Four ‘Phat’ Myths and Facts about Fat
Author Craig Fear at a Whole Food Expo
1. Myth: Fat makes you fat
Fact: Processed foods make you fat.
Fat is an essential nutrient. You cannot live without fat. 60% of our brain is fat. Fat is required for the absorption of vitamins A, D, E and K. Fat plays important roles in digestive, immune, endocrine and cardiovascular function. The low fat campaign of the past 40 years has done little except make us sicker and fatter. During the past 20 years fat intake has decreased 11% while obesity has increased 32%.
Refined sugar was unknown in the human diet before 1600. By the mid-1800s we were consuming between 10 and 20 pounds of refined sugar per person per year in America. By the end of the 20th century the average American was now consuming between 120 and 150 pounds per year in the form of breakfast cereals, breads, cakes, candies, ice cream, pastries, pasta, jams, processed fruit juices, soft drinks, etc. This has become S.A.D., or the Standard American Diet. This is the root cause of our obesity epidemic.
2. Myth: The best way to lose weight is to restrict fat and calories.
Fact: The best way to lose weight is to restrict processed foods.
It is the QUALITY of calories we consume that will determine how our body utilizes them. The caloric value of food does not differentiate between organic and non-organic. It does not differentiate between processed and whole foods. It does not differentiate between animals raised in confinement and animals raised properly. Your body knows what to do with REAL food, as Nature intended. REAL food will not make you fat. Processed foods are known as ‘empty’ calories. They not only lack vital nutrients, they actually withdraw nutrients from the body and promote fat deposition over fat utilization.
3. Myth: Cardiovascular disease is caused by fat and cholesterol.
Fact: Cardiovascular disease is caused by processed foods.
The rise of heart disease and many other chronic diseases in the 20th century coincided with the rise of processed foods. The lipid hypothesis which is the theory that fat and cholesterol cause heart disease started in the 1950s and has since been proven wrong. George Mann, former co-director of the Framingham Heart Study said, “The diet-heart hypothesis has been repeatedly shown to be wrong and yet, for complicated reasons of pride, profit and prejudice the hypothesis continues to be exploited by scientists, fund raising enterprises, food companies and even governmental agencies. The public is being deceived by the greatest health scam of the century”.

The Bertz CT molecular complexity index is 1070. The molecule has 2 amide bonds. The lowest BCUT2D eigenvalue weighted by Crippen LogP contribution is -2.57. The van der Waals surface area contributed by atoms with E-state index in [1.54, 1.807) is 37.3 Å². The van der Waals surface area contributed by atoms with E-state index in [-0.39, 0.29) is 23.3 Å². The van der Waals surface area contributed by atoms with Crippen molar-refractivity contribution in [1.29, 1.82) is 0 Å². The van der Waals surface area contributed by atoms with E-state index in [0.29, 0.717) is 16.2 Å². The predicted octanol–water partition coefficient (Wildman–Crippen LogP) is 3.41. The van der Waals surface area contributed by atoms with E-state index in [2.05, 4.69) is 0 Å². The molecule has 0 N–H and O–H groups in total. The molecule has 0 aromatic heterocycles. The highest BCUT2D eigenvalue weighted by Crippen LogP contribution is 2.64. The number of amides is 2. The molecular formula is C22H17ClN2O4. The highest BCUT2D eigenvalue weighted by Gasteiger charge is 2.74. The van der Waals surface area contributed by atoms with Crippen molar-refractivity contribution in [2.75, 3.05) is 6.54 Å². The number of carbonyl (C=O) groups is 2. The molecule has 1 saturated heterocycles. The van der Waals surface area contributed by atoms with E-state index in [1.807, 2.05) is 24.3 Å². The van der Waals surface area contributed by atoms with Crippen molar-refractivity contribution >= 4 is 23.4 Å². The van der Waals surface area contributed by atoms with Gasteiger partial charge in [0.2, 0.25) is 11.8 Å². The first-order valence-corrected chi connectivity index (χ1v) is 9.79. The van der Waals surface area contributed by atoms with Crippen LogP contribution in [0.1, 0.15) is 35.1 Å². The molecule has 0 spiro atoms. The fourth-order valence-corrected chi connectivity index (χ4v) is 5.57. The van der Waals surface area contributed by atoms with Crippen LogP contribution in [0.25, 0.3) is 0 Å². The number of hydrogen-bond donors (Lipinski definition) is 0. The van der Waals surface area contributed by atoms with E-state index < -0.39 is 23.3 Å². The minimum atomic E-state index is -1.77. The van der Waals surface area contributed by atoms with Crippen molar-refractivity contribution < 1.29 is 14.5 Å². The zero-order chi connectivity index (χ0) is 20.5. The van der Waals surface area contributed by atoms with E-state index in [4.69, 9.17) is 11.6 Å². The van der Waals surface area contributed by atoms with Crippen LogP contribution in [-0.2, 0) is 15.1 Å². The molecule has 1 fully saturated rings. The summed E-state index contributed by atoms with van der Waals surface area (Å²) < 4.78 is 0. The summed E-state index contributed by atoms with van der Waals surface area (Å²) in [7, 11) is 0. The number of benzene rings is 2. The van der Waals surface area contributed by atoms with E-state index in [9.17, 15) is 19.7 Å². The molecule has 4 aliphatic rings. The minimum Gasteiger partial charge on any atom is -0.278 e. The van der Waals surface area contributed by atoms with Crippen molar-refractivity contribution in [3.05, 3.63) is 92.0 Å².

4. Myth: Polyunsaturated fats such as corn, cottonseed, canola and soybean oil are the best cooking oils.
Fact: Saturated fats such as butter, coconut and animal fats are the best cooking oils.
The degree of saturation of fats refers to their chemical bonds. Saturated fats are highly stable and withstand high temperatures. Polyunsaturated fats are highly unstable and do not withstand high temperatures thus creating highly reactive molecules known as free radicals that promote cell death and therefore aging and disease. Polyunsaturated oils should never be heated or used in cooking. Extracting the oils of nuts, seeds and fruit should be done under careful conditions to preserve the nutritional integrity of the oils. Modern industrial methods render them highly toxic through their mechanical extraction methods. Proper extraction methods occur under low temperatures with minimal exposure to light and oxygen.
1. Good Calories, Bad Calories by Gary Taubes
2. Nourishing Traditions by Sally Fallon
3. The Weston A. Price Foundation
About the Author:
Craig Fear became certified as an NTP in May of 2008. He specializes in digestive disorders, weight loss, chronic fatigue and detoxification. His private practice, Pioneer Valley Nutritional Therapy is located in Northampton, MA. Craig educates his clients about the importance of supporting local sources of agriculture and chose the Pioneer Valley of western MA specifically for its rich agricultural character and strong ties to small scale, sustainable farms. Craig is a volunteer with CISA, the Community Involved in Sustaining Agriculture, a non profit organization dedicated to connecting its communities with local food and agriculture. His website is www.pvnutritionaltherapy.com. He is also available for phone consultations as well. You can contact him by email email@example.com or call 413-559-7770.
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